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Each joint has a pocket of fluid, a small amount of natural lubricant to help the bones and cartilage move easily and comfortably. In OA, the surrounding soft tissues begin to produce more of this synovial fluid, until the small space is very full, and rather than lubricating the different parts, the joint swells, which hampers movement.
If you notice your joints are swollen, you should visit your doctor to test for arthritis; swelling without pain is indicative of OA, but if there’s redness and warmth, it could point to rheumatoid arthritis.
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6. Reduced Range of Motion
If you find that lifting your knees, standing up, or twisting around is becoming more difficult, your body may be telling you something. Your range of motion – or, how far and how easily you can move your extremities – is an important marker of joint health, and a noticeable decline can indicate a chronic issue like OA.
The knees and the hips are often the first sites to suffer, though eventually you may find it difficult to move your shoulders and spine, too. Decreased range of motion is typically tied to other symptoms like morning stiffness and creaking in the joints.
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7. Morning Stiffness
Are your limbs feeling heavy and your joints feeling stiff when you get out of bed? This is morning stiffness, and it comes with a variety of joint and muscle issues, including OA. It may take several minutes to move your body enough to stand comfortably, and though it’s most pronounced as soon as you wake up from a long rest, any inactive posture (sitting in a chair, for example) can leave you with stiff and sore joints, especially in the hips, knees and spine.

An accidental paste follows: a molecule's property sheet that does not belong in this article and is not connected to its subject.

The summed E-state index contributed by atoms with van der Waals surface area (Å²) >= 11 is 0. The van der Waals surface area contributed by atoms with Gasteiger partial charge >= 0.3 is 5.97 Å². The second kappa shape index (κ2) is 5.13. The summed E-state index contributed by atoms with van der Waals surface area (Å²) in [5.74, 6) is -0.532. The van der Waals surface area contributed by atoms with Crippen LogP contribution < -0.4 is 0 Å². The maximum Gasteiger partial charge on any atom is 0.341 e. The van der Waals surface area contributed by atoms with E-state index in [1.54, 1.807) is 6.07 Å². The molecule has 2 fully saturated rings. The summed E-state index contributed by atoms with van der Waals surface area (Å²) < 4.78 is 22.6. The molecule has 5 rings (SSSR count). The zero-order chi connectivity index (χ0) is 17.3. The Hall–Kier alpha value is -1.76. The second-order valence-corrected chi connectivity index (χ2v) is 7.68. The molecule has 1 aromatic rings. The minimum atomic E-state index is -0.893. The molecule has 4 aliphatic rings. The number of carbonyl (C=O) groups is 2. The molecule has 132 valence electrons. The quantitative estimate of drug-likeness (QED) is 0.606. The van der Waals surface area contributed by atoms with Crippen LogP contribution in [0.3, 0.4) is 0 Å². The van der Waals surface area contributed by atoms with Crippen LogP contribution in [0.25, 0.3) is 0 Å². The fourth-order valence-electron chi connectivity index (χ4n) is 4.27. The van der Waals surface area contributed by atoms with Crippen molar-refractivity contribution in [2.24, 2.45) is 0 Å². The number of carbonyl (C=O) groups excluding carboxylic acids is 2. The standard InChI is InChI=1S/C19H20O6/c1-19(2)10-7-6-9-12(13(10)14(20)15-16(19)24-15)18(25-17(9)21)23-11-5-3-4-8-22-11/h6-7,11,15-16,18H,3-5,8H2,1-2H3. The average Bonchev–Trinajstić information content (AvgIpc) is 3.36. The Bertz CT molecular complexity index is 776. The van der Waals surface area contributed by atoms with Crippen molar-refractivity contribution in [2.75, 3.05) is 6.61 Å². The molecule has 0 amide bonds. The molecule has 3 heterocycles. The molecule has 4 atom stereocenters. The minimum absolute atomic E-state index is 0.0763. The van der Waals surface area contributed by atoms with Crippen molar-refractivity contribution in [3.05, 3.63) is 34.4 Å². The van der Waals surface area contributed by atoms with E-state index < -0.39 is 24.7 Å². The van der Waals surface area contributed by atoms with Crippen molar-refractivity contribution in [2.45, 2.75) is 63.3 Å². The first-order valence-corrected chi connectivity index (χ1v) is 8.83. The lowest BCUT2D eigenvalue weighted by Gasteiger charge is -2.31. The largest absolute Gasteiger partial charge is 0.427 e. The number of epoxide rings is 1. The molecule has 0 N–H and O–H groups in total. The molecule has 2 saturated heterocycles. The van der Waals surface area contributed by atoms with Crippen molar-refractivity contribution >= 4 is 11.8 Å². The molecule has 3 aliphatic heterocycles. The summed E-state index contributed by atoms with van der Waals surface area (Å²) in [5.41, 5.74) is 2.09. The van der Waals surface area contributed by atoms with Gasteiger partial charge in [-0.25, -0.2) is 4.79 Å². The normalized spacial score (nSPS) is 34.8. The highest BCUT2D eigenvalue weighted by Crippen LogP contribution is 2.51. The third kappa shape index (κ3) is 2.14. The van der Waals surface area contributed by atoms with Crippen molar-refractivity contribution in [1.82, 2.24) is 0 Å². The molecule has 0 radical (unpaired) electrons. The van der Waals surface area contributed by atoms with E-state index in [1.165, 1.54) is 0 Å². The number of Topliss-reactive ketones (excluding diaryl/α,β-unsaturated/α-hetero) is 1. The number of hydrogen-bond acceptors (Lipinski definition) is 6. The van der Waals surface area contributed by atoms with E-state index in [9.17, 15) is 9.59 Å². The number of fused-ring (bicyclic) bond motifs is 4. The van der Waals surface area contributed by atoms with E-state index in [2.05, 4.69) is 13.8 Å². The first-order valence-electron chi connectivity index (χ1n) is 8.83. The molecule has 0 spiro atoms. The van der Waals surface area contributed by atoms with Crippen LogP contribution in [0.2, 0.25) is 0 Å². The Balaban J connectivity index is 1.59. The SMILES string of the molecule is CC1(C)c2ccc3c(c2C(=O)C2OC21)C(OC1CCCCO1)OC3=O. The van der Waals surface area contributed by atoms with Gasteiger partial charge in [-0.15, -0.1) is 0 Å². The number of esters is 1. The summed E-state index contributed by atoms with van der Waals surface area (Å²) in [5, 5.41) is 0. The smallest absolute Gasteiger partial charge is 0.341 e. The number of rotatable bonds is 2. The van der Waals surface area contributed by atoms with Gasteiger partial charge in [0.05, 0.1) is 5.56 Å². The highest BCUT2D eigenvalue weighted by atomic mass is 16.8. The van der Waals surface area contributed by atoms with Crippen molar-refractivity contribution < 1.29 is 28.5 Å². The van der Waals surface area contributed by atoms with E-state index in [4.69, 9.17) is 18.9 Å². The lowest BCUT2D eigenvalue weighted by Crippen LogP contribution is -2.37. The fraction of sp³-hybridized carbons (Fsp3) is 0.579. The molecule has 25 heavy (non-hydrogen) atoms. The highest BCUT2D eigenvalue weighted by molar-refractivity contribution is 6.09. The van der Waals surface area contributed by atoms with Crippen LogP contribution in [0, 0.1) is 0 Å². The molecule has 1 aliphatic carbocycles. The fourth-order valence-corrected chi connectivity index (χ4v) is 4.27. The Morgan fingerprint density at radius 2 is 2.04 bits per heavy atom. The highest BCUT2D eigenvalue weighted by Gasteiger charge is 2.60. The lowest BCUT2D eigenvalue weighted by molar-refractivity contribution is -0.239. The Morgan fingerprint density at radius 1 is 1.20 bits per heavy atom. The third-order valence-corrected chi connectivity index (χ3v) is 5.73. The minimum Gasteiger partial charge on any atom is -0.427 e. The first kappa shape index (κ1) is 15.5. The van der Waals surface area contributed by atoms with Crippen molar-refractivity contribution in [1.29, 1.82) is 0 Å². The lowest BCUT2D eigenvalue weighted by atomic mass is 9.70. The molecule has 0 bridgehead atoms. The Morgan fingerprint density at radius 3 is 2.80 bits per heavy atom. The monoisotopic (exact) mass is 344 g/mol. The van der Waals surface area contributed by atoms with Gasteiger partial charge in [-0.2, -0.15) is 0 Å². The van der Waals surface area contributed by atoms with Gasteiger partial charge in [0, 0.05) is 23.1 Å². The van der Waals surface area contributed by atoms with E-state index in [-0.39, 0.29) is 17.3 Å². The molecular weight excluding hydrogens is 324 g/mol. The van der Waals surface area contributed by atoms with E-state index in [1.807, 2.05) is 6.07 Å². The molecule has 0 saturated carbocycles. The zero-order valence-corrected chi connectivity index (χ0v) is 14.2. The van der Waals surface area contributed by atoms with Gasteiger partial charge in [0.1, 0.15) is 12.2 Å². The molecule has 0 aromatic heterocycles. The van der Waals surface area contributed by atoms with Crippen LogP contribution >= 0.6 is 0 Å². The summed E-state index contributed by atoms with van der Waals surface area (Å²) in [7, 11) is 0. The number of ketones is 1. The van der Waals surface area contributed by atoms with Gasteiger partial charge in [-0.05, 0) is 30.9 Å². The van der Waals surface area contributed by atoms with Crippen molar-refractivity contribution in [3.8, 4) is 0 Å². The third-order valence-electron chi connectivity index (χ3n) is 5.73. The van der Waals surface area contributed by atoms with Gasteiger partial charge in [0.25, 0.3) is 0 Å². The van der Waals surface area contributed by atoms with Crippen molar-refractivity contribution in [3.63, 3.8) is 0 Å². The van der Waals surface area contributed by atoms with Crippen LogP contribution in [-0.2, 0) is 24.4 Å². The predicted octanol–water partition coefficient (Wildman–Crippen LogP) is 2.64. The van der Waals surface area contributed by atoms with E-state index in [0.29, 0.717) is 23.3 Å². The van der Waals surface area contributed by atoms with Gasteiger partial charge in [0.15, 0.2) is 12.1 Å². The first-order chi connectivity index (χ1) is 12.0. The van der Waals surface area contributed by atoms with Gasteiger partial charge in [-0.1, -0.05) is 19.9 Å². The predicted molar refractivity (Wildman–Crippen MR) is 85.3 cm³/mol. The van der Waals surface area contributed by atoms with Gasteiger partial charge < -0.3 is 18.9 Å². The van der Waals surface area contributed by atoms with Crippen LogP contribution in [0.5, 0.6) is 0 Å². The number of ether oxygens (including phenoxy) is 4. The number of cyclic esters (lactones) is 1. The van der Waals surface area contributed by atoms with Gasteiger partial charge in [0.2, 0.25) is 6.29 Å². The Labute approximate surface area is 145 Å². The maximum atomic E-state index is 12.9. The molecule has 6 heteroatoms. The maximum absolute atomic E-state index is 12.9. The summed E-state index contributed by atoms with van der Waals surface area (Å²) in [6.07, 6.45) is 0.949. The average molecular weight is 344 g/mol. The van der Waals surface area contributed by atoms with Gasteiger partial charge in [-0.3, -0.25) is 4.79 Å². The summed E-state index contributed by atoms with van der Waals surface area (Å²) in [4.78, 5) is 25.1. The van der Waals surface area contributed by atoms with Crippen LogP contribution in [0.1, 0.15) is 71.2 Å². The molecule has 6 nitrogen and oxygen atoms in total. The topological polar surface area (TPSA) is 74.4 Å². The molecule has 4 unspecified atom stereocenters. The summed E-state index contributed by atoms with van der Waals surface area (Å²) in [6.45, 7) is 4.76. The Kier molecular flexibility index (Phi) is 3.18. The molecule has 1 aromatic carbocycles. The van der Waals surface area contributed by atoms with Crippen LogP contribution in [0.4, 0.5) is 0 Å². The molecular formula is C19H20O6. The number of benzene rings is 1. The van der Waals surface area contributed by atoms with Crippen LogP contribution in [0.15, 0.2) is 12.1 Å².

Luckily, the stiffness should begin to dissipate with gentle muscle movement, and regular exercise will keep the problem at bay.
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8. Muscle Weakness
Experts suspect that muscle weakness can actually be a contributing factor in OA development, but it’s definitely among the set of OA symptoms. Regular daily activity may begin to take more effort, and you might find that your limbs feel heavier.
Naturally, you’ll be tempted to walk more slowly and move less in general when your muscles aren’t cooperating, but that can make things a lot worse. Since strong muscles protect your joints, strengthening exercises, balance-building postures, agility training, and aerobic activity should all have a place in your weekly routine.
If you suspect you might have joint issues, don’t wait until they get worse. Osteoarthritis can progress quickly, and the damage can be devastating. Early treatment can mean the difference between a bit of daily discomfort and permanent disability, and in some cases, it can stop the disease in its tracks. Talk to your doctor about your concerns, and they will be able to conduct the right tests and get treatment underway.
Read more about osteoarthritis symptoms over at NewLifeOutlook.
There are many kinds of arthritis and they don’t just affect the joints. Many of them also cause other symptoms, including skin problems.